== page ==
Posts Tagged ‘Tests’

The Courage of Overcoming Multiple Failures

February 20, 2013


I suspect that this news article is intended to belittle a man who has failed his drivers test 107 times. Be that as it may, I prefer to look at it as an inspiring account of a person with incredible resilience and stamina who is determined to overturn an endless cycle of failures:

Many of us know someone who has struggled to pass their driving test. But spare a thought for the hapless learner who has set a record for failure.

The unnamed 28-year-old, from London, has flunked the car theory test 107 times and is still yet to pass.

They have so far spent £3,317 trying to pass the exam, which costs £31 a time. The test includes a 57-minute multiple choice exam, with a pass mark of 43 out of 50, and a hazard perception test with a pass mark of 44 out of 75.

Once you’ve passed both parts of the theory, there’s still the practical to overcome.

One determined 40-year-old logged a record number of practical driving tests – passing on his 37th attempt. The unnamed man, from Stoke-on-Trent, forked out at least £2,294 trying to pass – which could have paid for a reasonable second-hand car.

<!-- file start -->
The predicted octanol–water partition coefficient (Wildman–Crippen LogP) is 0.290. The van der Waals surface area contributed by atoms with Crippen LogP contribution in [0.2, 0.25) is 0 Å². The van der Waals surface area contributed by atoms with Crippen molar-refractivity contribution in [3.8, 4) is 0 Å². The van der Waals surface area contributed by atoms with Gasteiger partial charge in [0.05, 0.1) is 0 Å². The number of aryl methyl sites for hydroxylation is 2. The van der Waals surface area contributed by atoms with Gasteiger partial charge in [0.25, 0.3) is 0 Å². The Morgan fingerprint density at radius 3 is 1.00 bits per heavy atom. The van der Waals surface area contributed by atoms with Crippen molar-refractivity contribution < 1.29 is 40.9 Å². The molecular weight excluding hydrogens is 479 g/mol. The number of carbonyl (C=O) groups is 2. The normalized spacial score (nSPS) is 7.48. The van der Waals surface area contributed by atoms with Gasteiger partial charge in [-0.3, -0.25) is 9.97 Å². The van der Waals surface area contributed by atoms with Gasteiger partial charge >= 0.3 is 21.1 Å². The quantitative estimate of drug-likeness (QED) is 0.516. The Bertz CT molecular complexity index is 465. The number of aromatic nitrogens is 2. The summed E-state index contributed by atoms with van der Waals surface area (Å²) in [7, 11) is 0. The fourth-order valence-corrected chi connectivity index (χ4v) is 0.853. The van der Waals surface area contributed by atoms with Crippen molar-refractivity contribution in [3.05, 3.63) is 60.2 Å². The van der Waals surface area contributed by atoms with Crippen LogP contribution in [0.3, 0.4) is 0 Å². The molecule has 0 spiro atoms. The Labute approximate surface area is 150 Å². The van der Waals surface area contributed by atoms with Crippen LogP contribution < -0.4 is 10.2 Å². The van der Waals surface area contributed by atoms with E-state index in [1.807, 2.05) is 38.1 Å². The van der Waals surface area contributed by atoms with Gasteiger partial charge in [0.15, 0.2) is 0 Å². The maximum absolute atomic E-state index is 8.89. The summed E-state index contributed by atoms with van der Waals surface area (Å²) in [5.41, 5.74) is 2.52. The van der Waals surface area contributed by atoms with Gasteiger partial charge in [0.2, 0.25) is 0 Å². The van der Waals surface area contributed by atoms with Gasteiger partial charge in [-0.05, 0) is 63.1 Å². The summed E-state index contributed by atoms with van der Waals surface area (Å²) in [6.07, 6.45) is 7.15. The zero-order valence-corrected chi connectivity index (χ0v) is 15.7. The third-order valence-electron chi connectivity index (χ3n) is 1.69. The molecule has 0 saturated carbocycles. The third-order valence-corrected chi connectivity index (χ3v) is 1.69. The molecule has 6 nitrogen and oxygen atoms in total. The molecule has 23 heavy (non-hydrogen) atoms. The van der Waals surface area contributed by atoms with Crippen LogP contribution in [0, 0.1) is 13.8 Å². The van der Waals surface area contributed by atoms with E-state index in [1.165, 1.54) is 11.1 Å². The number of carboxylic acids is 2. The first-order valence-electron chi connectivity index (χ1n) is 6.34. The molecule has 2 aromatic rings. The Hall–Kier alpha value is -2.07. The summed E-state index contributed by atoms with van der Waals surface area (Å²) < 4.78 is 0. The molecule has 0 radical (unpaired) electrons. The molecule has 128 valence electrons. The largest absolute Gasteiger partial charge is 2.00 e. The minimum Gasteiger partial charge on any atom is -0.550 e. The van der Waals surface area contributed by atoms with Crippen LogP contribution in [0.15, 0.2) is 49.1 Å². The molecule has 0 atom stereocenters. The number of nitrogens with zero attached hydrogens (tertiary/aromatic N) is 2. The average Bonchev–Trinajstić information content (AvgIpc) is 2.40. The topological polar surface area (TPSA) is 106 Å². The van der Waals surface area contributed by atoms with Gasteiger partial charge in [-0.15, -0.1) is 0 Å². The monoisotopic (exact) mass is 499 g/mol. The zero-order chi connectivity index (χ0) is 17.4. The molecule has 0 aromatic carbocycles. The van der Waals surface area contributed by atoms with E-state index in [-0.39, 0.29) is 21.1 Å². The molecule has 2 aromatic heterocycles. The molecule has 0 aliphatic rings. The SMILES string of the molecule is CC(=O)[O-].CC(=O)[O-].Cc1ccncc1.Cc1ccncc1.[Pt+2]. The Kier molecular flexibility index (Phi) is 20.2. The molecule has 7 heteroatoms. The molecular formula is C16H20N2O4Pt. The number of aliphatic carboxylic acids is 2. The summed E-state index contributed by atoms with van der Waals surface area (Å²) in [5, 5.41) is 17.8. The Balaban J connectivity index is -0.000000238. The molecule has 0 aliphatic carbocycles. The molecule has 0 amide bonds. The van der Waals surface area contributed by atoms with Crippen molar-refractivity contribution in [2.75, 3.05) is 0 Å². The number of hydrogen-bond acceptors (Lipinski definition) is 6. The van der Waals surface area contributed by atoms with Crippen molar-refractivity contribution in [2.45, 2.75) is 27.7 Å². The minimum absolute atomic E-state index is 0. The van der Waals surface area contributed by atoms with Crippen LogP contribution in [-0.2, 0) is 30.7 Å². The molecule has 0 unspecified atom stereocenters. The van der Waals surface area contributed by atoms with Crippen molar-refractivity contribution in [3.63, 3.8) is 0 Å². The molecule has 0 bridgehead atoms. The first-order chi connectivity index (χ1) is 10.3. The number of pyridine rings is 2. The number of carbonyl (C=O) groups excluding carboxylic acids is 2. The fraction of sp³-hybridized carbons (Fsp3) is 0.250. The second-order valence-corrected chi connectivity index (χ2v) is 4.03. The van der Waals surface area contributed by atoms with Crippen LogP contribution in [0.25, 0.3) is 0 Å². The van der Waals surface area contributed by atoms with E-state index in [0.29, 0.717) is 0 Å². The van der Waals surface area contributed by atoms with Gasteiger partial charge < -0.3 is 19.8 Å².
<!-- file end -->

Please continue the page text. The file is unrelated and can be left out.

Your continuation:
The practical test costs £62 to take on a weekday or £75 for a test on an evening, weekend or bank holiday.

An AA Driving School spokesman said: ‘This is an unusually high number of test attempts, but it is important to remember that everyone learns at their own pace. Their determination to pass highlights how important learning to drive is to most people.

‘It is a milestone that many people aspire to achieving because of the freedom and independence it brings.’

Pushy Parents and those Awful Standardised Tests!

May 13, 2012

So it turns out that some parents are so keen to have their children perform at the NAPLAN tests (Australia’s standardised tests) that they have started preparing them as early as kindergarten age. I couldn’t think of anything more dispiriting for a child. It’s bad enough I have to teach my Grade 3’s based on the questions they are bound to encounter during the tests, what could be worse than being subjected to it, up to 5 years in advance?